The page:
Reaction Quotient

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Samantha Chung 4I
Posts: 77
Joined: Wed Oct 03, 2018 12:16 am

Reaction Quotient

Postby Samantha Chung 4I » Wed Jan 09, 2019 8:57 am

As I was completing the reading section, I noticed that there was a "reaction quotient" - what is the difference between this sand the K value?

Emma Scholes 1L
Posts: 62
Joined: Fri Sep 28, 2018 12:18 am

Re: Reaction Quotient

Postby Emma Scholes 1L » Wed Jan 09, 2019 10:08 am

K is used to describe a reaction at equilibrium. The reaction quotient is used to describe a reaction that is not at equilibrium. If the reaction quotient is equal to K, you know that the reaction is at equilibrium.

Becky Belisle 1A
Posts: 81
Joined: Fri Sep 28, 2018 12:18 am

Re: Reaction Quotient

Postby Becky Belisle 1A » Wed Jan 09, 2019 10:21 am

The reaction quotient still has the same formula as the equilibirum constant, except for the equilibrium constant the values used are the ones at equilibrium.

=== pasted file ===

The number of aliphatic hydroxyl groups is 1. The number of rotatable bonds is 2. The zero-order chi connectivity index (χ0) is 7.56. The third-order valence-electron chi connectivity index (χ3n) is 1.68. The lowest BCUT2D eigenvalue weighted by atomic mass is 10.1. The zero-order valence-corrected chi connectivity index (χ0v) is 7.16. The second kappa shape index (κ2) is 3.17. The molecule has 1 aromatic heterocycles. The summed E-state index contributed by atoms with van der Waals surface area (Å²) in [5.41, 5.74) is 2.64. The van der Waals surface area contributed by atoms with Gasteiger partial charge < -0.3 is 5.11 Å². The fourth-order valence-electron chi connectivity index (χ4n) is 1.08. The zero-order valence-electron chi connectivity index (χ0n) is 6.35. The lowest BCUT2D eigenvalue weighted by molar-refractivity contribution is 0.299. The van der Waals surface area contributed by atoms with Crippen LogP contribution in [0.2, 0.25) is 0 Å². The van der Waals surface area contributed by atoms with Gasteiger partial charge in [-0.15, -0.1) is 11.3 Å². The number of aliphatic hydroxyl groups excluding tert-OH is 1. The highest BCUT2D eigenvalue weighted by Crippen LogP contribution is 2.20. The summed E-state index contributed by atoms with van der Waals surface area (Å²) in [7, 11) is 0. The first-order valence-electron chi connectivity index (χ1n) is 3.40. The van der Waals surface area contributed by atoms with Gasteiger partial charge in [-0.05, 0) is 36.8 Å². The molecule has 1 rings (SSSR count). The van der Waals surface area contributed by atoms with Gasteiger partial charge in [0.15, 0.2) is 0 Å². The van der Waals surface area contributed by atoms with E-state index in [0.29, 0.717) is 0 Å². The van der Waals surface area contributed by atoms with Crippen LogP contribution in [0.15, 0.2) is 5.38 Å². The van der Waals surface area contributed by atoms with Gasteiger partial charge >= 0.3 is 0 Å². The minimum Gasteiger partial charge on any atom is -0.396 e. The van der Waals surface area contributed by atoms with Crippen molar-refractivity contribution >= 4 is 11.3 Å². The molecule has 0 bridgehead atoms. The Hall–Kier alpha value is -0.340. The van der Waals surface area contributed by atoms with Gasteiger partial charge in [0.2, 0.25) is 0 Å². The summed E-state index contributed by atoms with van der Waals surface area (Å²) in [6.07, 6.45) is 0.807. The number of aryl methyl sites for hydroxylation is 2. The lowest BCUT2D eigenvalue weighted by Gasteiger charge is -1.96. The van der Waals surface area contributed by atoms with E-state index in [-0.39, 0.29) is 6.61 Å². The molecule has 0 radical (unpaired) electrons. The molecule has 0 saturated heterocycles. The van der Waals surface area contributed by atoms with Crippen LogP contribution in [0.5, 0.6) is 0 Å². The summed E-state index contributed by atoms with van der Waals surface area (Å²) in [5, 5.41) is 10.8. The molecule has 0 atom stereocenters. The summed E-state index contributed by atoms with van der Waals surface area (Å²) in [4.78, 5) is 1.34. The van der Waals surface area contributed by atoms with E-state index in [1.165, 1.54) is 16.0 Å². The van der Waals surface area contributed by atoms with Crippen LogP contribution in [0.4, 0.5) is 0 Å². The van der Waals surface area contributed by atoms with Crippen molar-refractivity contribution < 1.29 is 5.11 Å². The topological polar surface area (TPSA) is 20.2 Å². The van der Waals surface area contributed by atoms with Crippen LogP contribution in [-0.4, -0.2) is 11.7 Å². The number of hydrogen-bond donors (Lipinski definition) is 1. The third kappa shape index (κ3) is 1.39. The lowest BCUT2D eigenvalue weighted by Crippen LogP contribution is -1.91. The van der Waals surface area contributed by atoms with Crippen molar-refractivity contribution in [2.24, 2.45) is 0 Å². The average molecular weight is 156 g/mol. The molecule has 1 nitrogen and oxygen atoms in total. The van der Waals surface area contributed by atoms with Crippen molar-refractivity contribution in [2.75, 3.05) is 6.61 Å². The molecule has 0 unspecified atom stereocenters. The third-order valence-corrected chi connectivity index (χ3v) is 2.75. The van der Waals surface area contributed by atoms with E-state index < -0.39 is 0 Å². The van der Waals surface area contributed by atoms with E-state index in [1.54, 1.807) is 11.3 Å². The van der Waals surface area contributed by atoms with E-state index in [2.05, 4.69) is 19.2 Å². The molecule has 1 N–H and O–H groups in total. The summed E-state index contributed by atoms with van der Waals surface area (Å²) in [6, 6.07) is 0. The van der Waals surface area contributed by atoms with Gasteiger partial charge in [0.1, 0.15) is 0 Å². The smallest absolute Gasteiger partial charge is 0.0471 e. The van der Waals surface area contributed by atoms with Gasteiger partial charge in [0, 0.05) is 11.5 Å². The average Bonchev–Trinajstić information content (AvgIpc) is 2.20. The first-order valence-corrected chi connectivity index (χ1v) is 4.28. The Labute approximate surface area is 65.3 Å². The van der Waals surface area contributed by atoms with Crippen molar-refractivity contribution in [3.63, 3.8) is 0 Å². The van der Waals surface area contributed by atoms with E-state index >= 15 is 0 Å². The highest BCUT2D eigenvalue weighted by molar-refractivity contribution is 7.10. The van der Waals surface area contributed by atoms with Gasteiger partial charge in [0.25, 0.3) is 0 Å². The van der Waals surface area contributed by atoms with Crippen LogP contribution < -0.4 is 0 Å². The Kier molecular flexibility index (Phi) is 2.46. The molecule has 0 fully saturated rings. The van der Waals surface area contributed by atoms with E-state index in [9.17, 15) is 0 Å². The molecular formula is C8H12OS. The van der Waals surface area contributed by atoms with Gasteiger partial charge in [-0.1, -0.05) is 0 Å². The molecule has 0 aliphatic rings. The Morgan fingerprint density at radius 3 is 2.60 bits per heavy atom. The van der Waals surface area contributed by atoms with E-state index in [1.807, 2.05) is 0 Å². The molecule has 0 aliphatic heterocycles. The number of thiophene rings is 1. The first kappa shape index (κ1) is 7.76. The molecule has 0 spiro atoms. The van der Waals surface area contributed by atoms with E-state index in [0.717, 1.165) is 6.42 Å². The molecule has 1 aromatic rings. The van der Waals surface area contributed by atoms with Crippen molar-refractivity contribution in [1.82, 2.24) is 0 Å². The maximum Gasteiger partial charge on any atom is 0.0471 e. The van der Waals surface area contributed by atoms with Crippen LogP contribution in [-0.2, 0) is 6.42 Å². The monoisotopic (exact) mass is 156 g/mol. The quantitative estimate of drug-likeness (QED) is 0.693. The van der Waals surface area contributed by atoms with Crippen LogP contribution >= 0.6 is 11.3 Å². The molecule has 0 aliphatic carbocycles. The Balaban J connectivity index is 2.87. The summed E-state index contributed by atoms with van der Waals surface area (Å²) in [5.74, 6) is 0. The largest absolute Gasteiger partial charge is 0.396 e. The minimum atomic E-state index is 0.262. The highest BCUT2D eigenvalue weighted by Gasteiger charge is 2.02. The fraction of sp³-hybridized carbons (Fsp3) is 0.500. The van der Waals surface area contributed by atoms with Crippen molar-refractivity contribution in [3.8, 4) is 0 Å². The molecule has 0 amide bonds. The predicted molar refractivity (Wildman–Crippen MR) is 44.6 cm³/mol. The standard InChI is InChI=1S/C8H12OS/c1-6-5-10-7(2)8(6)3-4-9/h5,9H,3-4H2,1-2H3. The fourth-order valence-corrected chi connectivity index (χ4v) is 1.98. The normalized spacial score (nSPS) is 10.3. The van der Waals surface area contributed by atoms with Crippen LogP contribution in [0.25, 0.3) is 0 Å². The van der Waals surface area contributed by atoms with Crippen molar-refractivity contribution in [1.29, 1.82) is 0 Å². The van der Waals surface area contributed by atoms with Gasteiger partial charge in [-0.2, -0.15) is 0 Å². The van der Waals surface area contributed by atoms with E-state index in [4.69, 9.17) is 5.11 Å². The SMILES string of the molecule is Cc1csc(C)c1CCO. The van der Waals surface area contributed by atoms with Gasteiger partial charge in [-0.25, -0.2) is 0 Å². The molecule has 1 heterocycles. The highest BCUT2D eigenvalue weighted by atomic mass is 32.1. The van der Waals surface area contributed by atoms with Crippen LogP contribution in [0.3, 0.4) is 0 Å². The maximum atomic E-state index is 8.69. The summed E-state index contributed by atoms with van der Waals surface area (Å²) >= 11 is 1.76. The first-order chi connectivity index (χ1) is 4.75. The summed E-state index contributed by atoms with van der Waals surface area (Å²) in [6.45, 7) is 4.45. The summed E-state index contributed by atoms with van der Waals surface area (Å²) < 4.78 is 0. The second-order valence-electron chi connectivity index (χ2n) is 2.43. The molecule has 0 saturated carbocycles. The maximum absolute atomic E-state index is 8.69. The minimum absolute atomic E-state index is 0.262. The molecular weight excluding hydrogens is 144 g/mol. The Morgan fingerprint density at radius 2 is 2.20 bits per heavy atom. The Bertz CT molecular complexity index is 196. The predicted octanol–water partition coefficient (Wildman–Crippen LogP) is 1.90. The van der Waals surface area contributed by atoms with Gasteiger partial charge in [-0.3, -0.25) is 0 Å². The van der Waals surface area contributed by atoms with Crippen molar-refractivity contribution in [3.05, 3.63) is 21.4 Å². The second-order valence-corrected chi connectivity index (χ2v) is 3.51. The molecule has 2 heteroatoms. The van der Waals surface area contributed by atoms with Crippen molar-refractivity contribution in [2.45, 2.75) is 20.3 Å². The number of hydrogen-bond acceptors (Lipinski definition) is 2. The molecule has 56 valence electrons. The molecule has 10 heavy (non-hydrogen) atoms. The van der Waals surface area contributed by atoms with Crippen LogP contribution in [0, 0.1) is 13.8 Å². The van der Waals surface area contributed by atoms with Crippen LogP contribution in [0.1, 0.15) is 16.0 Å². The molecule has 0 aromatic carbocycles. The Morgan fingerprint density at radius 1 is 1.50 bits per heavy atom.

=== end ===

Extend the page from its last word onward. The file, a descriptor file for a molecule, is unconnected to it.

Chris Freking 2G
Posts: 60
Joined: Fri Sep 28, 2018 12:29 am

Re: Reaction Quotient

Postby Chris Freking 2G » Wed Jan 09, 2019 2:20 pm

K refers to the [P]/[R] ratio at equilibrium. Although Q also refers to the [P]/[R] ratio, it can be measured at any point in time in a reaction--including equilibrium.
If Q<K, then the forward reaction (products forming) is favored.
If Q>K, then the reverse reaction (reactants forming) is favored.
If Q=K, then the reaction is at equilibrium and reactants and products are being formed at equal rates.

megan blatt 2B
Posts: 61
Joined: Fri Sep 28, 2018 12:28 am

Re: Reaction Quotient

Postby megan blatt 2B » Wed Jan 09, 2019 8:24 pm

Going off of the previous comments, Q is the reaction quotient which is calculated the same way that K is. However, K is used once the reaction has reached equilibrium while Q is used for any other point in the reaction while it is reaching equilibrium.

Jonny Schindler 1A
Posts: 30
Joined: Fri Sep 28, 2018 12:20 am

Re: Reaction Quotient

Postby Jonny Schindler 1A » Thu Jan 10, 2019 11:29 am

Both K and Q represent the ratio of products to reactants, but using Q implies that the reaction is not at equilibrium and the ratio will shift until equilibrium is reached. At this point, the ratio is represented as K


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